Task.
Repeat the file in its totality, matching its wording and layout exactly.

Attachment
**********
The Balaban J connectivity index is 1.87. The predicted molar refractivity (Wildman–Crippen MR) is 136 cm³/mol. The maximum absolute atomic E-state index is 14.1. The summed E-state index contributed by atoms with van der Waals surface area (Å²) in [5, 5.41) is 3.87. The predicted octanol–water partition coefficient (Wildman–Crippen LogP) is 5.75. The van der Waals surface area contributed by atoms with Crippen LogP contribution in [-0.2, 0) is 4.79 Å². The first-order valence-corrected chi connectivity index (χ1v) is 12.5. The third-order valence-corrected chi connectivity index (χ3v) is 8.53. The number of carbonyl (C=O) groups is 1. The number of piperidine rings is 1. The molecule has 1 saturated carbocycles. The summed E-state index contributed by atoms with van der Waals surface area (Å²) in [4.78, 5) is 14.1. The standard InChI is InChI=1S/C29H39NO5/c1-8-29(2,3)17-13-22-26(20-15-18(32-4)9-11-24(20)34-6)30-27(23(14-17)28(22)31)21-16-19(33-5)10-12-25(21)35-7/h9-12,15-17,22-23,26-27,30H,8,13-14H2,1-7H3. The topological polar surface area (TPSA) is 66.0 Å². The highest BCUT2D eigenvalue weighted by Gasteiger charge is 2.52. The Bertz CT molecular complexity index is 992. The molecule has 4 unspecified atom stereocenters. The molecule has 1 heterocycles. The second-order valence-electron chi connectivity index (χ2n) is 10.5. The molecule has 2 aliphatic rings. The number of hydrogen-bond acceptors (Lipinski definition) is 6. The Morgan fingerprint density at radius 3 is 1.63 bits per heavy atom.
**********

The Balaban J connectivity index is 1.87. The predicted molar refractivity (Wildman–Crippen MR) is 136 cm³/mol. The maximum absolute atomic E-state index is 14.1. The summed E-state index contributed by atoms with van der Waals surface area (Å²) in [5, 5.41) is 3.87. The predicted octanol–water partition coefficient (Wildman–Crippen LogP) is 5.75. The van der Waals surface area contributed by atoms with Crippen LogP contribution in [-0.2, 0) is 4.79 Å². The first-order valence-corrected chi connectivity index (χ1v) is 12.5. The third-order valence-corrected chi connectivity index (χ3v) is 8.53. The number of carbonyl (C=O) groups is 1. The number of piperidine rings is 1. The molecule has 1 saturated carbocycles. The summed E-state index contributed by atoms with van der Waals surface area (Å²) in [4.78, 5) is 14.1. The standard InChI is InChI=1S/C29H39NO5/c1-8-29(2,3)17-13-22-26(20-15-18(32-4)9-11-24(20)34-6)30-27(23(14-17)28(22)31)21-16-19(33-5)10-12-25(21)35-7/h9-12,15-17,22-23,26-27,30H,8,13-14H2,1-7H3. The topological polar surface area (TPSA) is 66.0 Å². The highest BCUT2D eigenvalue weighted by Gasteiger charge is 2.52. The Bertz CT molecular complexity index is 992. The molecule has 4 unspecified atom stereocenters. The molecule has 1 heterocycles. The second-order valence-electron chi connectivity index (χ2n) is 10.5. The molecule has 2 aliphatic rings. The number of hydrogen-bond acceptors (Lipinski definition) is 6. The Morgan fingerprint density at radius 3 is 1.63 bits per heavy atom.